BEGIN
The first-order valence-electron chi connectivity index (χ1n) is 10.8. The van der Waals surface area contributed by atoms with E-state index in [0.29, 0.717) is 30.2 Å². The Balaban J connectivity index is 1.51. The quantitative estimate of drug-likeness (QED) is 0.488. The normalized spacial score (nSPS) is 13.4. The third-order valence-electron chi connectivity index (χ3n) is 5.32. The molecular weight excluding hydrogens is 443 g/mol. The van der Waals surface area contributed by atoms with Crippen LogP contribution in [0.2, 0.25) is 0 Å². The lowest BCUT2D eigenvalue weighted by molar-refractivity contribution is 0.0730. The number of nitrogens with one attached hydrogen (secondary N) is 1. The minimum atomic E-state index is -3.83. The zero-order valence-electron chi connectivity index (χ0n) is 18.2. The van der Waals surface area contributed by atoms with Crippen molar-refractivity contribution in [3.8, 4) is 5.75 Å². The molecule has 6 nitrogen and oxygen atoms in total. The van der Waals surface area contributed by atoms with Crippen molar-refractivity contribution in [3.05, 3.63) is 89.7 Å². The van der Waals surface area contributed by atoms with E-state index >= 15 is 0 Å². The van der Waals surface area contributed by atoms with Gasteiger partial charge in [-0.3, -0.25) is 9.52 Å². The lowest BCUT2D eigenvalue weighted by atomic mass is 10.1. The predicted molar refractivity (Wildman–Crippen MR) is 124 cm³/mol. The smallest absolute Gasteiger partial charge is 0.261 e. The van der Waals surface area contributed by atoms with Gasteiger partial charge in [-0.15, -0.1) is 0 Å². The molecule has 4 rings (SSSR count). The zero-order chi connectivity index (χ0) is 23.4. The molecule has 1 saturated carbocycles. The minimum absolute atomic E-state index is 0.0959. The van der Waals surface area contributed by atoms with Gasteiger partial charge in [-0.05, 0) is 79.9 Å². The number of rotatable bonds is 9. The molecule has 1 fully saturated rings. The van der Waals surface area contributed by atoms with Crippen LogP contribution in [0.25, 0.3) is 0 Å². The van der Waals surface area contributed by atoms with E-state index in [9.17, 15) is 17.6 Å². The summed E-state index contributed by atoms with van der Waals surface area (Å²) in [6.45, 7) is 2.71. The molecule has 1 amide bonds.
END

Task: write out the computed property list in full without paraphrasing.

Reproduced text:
The first-order valence-electron chi connectivity index (χ1n) is 10.8. The van der Waals surface area contributed by atoms with E-state index in [0.29, 0.717) is 30.2 Å². The Balaban J connectivity index is 1.51. The quantitative estimate of drug-likeness (QED) is 0.488. The normalized spacial score (nSPS) is 13.4. The third-order valence-electron chi connectivity index (χ3n) is 5.32. The molecular weight excluding hydrogens is 443 g/mol. The van der Waals surface area contributed by atoms with Crippen LogP contribution in [0.2, 0.25) is 0 Å². The lowest BCUT2D eigenvalue weighted by molar-refractivity contribution is 0.0730. The number of nitrogens with one attached hydrogen (secondary N) is 1. The minimum atomic E-state index is -3.83. The zero-order valence-electron chi connectivity index (χ0n) is 18.2. The van der Waals surface area contributed by atoms with Crippen molar-refractivity contribution in [3.8, 4) is 5.75 Å². The molecule has 6 nitrogen and oxygen atoms in total. The van der Waals surface area contributed by atoms with Crippen molar-refractivity contribution in [3.05, 3.63) is 89.7 Å². The van der Waals surface area contributed by atoms with E-state index >= 15 is 0 Å². The van der Waals surface area contributed by atoms with Gasteiger partial charge in [-0.3, -0.25) is 9.52 Å². The lowest BCUT2D eigenvalue weighted by atomic mass is 10.1. The predicted molar refractivity (Wildman–Crippen MR) is 124 cm³/mol. The smallest absolute Gasteiger partial charge is 0.261 e. The van der Waals surface area contributed by atoms with Gasteiger partial charge in [-0.15, -0.1) is 0 Å². The molecule has 4 rings (SSSR count). The zero-order chi connectivity index (χ0) is 23.4. The molecule has 1 saturated carbocycles. The minimum absolute atomic E-state index is 0.0959. The van der Waals surface area contributed by atoms with Gasteiger partial charge in [-0.05, 0) is 79.9 Å². The number of rotatable bonds is 9. The molecule has 1 fully saturated rings. The van der Waals surface area contributed by atoms with Crippen LogP contribution in [0.25, 0.3) is 0 Å². The van der Waals surface area contributed by atoms with E-state index in [9.17, 15) is 17.6 Å². The summed E-state index contributed by atoms with van der Waals surface area (Å²) in [6.45, 7) is 2.71. The molecule has 1 amide bonds.